Tax Competition and Tax Harmonisation in an Urban Context
AbstractIt is a standard prediction in the literature on tax competition that mobility of factors between jurisdictions causes local governments to choose too low tax rates and to underprovide public goods. This paper shows circumstances when the prediction may be false. The prediction may be false when workers live in one jurisdiction and commute to work in another. We show that in an urban setting land developers will make inefficient choices of both tax rates and public expenditures. Whether these are too high or too low from a social point of view is ambiguous. The only unambiguous prediction is that the non-cooperative payroll tax is inefficiently low. In our framework, the locational inefficiency is twofold, both residents and workers are inefficiently allocated across communities in equilibrium. We also show that tax harmonisation and/or voluntary inter-community transfers are not effective in restoring efficiency.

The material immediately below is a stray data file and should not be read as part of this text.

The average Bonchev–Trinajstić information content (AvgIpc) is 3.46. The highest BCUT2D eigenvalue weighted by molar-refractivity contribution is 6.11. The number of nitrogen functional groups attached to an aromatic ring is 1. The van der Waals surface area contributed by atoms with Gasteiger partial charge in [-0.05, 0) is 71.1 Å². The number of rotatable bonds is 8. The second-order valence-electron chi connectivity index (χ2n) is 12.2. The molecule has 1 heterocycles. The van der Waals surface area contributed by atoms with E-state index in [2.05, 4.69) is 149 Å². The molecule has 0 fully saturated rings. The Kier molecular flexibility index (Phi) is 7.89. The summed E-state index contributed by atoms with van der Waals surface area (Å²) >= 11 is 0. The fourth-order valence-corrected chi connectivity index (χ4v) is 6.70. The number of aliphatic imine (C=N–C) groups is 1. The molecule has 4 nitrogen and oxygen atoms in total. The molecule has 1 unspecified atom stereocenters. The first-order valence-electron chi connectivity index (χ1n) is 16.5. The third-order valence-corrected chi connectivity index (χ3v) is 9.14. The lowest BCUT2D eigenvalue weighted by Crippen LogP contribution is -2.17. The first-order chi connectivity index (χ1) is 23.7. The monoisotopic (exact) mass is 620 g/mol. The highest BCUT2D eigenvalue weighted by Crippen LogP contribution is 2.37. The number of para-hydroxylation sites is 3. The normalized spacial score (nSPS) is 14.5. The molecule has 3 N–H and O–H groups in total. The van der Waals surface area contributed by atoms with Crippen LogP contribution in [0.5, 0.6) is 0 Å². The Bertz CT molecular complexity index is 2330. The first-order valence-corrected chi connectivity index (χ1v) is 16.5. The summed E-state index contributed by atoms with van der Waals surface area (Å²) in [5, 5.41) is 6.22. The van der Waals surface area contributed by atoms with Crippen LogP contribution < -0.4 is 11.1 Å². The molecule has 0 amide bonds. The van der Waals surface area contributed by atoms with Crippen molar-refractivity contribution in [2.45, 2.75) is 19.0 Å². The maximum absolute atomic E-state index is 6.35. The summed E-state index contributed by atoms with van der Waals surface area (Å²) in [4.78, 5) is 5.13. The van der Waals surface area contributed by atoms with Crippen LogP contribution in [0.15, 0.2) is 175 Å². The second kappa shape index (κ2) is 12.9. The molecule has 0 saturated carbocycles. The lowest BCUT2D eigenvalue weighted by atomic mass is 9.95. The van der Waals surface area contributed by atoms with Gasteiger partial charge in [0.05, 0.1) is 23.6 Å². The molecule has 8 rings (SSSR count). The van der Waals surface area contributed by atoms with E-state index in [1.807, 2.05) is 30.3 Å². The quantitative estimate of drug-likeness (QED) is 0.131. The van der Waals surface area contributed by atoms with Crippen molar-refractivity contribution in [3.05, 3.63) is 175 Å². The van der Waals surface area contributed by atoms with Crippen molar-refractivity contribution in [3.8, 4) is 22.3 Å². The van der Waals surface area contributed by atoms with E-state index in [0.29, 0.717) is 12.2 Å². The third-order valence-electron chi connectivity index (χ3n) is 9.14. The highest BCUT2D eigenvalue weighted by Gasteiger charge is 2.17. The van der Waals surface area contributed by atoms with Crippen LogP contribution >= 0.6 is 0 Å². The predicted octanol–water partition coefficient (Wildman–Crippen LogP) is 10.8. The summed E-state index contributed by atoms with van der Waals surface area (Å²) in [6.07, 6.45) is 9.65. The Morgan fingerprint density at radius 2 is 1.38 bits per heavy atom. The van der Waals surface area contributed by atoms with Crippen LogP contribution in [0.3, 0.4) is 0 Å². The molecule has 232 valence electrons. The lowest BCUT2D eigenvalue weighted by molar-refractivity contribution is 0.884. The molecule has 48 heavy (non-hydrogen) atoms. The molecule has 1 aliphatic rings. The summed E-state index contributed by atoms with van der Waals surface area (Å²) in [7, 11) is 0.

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Bibliographic InfoPaper provided by Queen's University, Department of Economics in its series Working Papers with number 999.
Length: 34 pages
Date of creation: Sep 2001
Date of revision:
Urban; Tax Competition; Tax Harmonisation; Public Goods; Property Tax; Payroll Tax;
Find related papers by JEL classification:
- H21 - Public Economics - - Taxation, Subsidies, and Revenue - - - Efficiency; Optimal Taxation
- H41 - Public Economics - - Publicly Provided Goods - - - Public Goods
- H79 - Public Economics - - State and Local Government; Intergovernmental Relations - - - Other
- R23 - Urban, Rural, Regional, Real Estate, and Transportation Economics - - Household Analysis - - - Regional Migration; Regional Labor Markets; Population
- R31 - Urban, Rural, Regional, Real Estate, and Transportation Economics - - Real Estate Markets, Spatial Production Analysis, and Firm Location - - - Housing Supply and Markets
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